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A tale of three cities

Italy's far northeast corner invites discovery.

Beyond the bustle of Venice and the social cachet of Lake Garda, three fascinating destinations -- Verona, Padua and Gorizia -- anchor the exploration of a region frequently missed out by both American and European travelers. Although linked by common control during the eras of the Roman Empire and the Venetian City State, the region otherwise has had a checkered political history. Today, Verona and Padua are in the province of Veneto; Gorizia situates in Friuli-Venezia Giulia. The two provinces differ strikingly in scenery, culture and cuisine, but their proximity tucks them neatly into a 10-day excursion.

O Romeo

Via William Shakespeare, the western world's most celebrated love story takes place in Verona. It's at the height of conflict between the Guelphs -- who supported the pope -- and the Ghibellines -- who supported the emperor. From rich rival families, Romeo Montague and Juliet Capulet are doomed from the start, yet their passionate tragedy lives on in the city's most magnetic tourist attraction -- the Casa di Giulietta.

A steep entrance fee and a long line might discourage you from ascending the stairs to the famous balcony, but you can watch maidens of all ages and sizes lean over the railing for a photo-op. Even more amazing are the millions of love notes attached to every square inch of space on the palace and garden walls, frequently with dabs of chewing gum.

Modern Verona is a thriving industrial and trade center, but it has a lengthy lineage of history and art. Absolutely stay in the old city. On one side of the historic center, a Roman arena, second in size only to the Coliseum in Rome, dominates the lively Piazza Bra. Both classical (especially opera) and rock music concerts play here. To the north, the gracious Piazza dei Signori and Piazza delle Erbe -- a market site -- showcase elegant medieval and renaissance buildings. Cafes, wine bars and shops, including high fashion boutiques, line the surrounding streets. The area delivers terrific window-shopping and people watching -- especially during the daily passagiatta, Italy's after-dinner stroll.

Across the river, some distance from the city center, stands 12th-century San Zeno Maggiore, one of the finest Romanesque churches in northern Italy. The wooden cradle roof resembles a ship's keel; 48 magnificent bronze reliefs, representing scenes from the old and new testaments, comprise the massive doors. San Zeno is the patron saint of Verona.

Raised walkways along the banks of the river Adige provide a pleasant stroll between San Zeno and the Castelvecchia, once the fortress of the ruling Scaligero family, now an important art museum. Despite this splendid fortification, Verona lost its independence to Venice in 1405. But scions of the Scaligero family are buried in a group of curious, elaborate sarcophagi just off the Piazza dei Signori.

Palladian splendor

Glorious buildings by the great Renaissance architect Palladio and his followers embellish nearby Vicenza. The central Piazza dei Signori boasts some of his masterpieces, including the Palazzo della Ragione and the Loggia del Capitano. Meander the Corso Andrea Palladio to view his many grand palaces. Take in the amazing Teatro Olimpico, Europe's oldest surviving indoor theater, started by Palladio and finished by Scamozzi, his pupil. One handsome non-Palladian building, sitting on an obscure side street, was the home of Antonio Pigafetta, who circumnavigated the globe in 1519 with Vasco de Gama. Just around the corner, houses bedecked with flower-laden balconies surround Ponte San Michele. Stately Palladian villas also dot the surrounding countryside. South of the city is the famous La Rotonda. Explore the gardens and exterior daily; the interior opens only on Wednesdays.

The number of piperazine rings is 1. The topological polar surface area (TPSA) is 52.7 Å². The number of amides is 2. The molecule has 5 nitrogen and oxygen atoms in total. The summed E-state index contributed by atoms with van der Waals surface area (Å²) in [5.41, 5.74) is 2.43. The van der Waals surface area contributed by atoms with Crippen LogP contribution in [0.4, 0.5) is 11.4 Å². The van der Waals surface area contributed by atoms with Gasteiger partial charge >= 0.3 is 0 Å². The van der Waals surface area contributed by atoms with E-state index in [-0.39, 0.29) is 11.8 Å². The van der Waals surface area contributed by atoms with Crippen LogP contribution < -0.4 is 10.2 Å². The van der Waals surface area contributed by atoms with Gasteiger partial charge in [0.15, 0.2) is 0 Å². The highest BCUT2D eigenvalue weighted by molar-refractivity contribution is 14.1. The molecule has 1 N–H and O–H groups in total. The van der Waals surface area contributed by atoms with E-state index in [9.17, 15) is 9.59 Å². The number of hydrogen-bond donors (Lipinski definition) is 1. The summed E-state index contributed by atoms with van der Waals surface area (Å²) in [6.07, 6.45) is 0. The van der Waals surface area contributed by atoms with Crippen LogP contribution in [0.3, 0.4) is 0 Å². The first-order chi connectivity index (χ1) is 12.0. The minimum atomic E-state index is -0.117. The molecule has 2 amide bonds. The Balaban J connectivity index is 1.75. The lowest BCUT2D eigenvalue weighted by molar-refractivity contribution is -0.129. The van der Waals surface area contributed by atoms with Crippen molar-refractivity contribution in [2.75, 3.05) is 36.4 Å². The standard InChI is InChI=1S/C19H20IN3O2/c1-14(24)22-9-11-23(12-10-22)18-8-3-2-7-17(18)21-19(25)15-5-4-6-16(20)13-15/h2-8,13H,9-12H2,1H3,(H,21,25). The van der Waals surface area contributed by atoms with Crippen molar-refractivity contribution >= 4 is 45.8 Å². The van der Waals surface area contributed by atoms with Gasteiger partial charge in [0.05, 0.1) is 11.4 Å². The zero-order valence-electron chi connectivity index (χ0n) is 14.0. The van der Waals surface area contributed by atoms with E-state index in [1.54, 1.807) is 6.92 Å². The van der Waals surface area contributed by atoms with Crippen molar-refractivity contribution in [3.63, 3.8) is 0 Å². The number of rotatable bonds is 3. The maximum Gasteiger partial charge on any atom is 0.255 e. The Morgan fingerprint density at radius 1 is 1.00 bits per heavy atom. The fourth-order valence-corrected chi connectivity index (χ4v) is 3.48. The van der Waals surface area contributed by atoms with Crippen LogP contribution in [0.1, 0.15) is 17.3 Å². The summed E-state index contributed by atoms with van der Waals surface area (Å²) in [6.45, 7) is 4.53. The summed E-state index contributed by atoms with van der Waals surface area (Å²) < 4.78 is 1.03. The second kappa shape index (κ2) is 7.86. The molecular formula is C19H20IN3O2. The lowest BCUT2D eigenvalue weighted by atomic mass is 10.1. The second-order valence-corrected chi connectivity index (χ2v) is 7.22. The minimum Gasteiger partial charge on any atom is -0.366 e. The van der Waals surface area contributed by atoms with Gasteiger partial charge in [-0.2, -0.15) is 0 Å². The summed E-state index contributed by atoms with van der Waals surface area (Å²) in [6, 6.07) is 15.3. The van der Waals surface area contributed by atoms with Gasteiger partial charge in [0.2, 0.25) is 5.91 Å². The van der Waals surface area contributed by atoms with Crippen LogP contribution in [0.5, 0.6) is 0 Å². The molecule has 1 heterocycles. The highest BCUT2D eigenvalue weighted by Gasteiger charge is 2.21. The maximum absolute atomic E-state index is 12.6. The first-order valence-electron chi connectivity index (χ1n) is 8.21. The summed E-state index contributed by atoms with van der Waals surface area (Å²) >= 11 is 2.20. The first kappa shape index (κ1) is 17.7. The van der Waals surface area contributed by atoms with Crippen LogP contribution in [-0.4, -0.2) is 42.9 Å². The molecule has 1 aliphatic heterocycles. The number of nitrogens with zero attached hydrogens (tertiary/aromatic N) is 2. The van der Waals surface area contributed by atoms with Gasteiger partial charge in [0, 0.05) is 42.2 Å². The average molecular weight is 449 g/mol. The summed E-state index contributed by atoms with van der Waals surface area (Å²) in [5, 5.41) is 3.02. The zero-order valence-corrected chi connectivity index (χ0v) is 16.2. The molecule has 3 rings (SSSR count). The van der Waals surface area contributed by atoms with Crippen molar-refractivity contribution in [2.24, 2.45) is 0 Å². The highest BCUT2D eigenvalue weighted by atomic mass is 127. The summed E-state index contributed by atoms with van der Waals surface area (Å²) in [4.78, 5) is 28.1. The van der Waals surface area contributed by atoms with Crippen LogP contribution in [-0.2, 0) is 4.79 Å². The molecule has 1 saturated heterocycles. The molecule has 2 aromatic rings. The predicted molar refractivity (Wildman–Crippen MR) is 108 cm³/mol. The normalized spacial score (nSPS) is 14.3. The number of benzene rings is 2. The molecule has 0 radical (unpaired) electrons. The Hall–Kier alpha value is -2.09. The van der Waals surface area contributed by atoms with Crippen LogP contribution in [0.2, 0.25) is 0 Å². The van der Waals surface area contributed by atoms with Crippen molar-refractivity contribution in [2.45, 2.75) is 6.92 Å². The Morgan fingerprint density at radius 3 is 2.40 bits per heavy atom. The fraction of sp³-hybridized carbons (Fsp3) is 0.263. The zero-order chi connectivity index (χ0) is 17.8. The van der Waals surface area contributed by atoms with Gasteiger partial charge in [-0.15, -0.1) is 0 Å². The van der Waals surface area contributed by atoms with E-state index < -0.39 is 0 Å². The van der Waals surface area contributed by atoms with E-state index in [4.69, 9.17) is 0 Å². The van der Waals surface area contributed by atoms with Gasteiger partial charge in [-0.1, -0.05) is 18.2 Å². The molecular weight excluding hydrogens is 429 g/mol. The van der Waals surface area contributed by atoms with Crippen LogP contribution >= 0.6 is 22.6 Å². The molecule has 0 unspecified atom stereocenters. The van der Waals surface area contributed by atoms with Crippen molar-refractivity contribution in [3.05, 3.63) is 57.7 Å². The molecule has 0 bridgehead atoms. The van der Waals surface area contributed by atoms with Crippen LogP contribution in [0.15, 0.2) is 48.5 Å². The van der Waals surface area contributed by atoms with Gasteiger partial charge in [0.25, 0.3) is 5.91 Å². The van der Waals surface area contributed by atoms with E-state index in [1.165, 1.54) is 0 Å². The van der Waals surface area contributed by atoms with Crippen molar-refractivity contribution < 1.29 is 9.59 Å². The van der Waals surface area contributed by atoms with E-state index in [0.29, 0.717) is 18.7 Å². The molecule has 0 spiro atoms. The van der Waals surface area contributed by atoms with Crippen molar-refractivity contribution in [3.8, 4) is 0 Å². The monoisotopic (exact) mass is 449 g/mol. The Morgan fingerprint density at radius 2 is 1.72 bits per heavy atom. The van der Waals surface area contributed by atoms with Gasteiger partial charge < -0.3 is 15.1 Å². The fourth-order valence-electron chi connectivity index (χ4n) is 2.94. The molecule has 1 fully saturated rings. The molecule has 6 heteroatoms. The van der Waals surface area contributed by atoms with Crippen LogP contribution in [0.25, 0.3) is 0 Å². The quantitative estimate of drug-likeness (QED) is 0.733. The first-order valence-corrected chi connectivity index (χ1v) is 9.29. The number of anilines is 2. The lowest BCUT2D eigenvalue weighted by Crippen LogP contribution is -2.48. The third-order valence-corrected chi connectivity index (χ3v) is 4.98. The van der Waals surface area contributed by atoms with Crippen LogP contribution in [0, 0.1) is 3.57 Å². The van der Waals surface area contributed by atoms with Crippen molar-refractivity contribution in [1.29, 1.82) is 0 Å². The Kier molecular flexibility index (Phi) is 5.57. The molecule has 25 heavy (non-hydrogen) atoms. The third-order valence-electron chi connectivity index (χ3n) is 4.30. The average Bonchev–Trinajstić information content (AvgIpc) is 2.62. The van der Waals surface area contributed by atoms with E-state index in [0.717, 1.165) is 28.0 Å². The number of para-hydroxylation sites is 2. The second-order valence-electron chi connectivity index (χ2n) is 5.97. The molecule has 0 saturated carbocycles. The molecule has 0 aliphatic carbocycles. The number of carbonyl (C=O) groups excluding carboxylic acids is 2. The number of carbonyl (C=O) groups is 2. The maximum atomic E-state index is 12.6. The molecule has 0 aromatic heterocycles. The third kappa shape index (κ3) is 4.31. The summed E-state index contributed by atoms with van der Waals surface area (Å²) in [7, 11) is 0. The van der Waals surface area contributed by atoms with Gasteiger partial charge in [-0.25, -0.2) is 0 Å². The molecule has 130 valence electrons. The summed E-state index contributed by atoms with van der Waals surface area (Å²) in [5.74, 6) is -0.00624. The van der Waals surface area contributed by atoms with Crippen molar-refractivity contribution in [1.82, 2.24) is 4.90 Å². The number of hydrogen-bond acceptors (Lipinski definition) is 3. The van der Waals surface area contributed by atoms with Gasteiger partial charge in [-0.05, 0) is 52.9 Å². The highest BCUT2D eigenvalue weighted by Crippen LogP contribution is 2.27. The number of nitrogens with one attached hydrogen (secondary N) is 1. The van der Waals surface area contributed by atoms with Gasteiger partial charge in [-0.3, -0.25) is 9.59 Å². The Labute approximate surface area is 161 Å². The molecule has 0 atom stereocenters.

Many-faceted gem

Padua (Padova) is variously quiet and serene, boisterous and busy, pious and secular. History, tradition, art and modern Italian life intersect here, against a backdrop of handsome buildings, fine piazzas, fascinating loggias and the second oldest university in Italy.

Urban life unfolds on the Piazza della Frutta and the Piazza delle Erbe, separated by the Palazzo Ragione (Hall of Justice), which doubles as a meat and fish market at ground level. As an ensemble, it's arguably one of the largest and most interesting markets in Italy.

In this art-rich town, the Capelli degli Scrovegni reigns supreme. It's said that the Scrovegni family, ruthless moneylenders, generously funded this project to gain indulgence in the afterlife. The chapel's 14th-century cycle of 39 masterpiece frescoes by Giotto, including Judas' kiss and the entombment, unleashes powerful drama. Expect to queue to view these world-famous frescoes. Also, a complex climate-control system, to protect this treasure, abbreviates the time allowed inside the chapel. Close by, in the Chiesa degli Eremitani, sadly only fragments remain of the wonderful Andrea Mantegna frescoes. Both chapels edge on a pretty park. A few stone blocks evidence the long-gone Roman Arena.

Padua also claims importance as a pilgrimage center. The impressive Basilica del Santo, dedicated to St. Anthony the Hermit, a Franciscan monk, houses the magnificently ornate Cappella del Santo. Touch the saint's tomb, built beneath the elevated altar, then pass to the Chapel of Treasure, displaying significant relics. Pilgrims arrive from all over the world to witness St. Anthony's uncorrupted tongue, jaw section and vocal cords, which have somehow survived eight centuries and two disinterments. It's a moving experience even for non-Catholics, and a busy place. Check out the fine artwork throughout the basilica, including sculptures by Donatello, who also created the bronze equestrian statue on the piazza.

A mere 30 minutes from Venice, an interesting option would be to stay comfortably in Padua and visit the frenetic floating city by train or even by canal boat.

Fecund Friuli

Friuli-Venezia Giulia, referred to as Italy's secret garden, has roots extending to Roman times and, pre-Roman, to ancient Celtic rule. Expect a unique and wonderful experience. The entire region differs dramatically from the rest of Italy and from other one-time components of the old Venetian city-state. After Venetian power declined, the Austro-Hungarian Empire took control. The province became part of Italy only in 1918.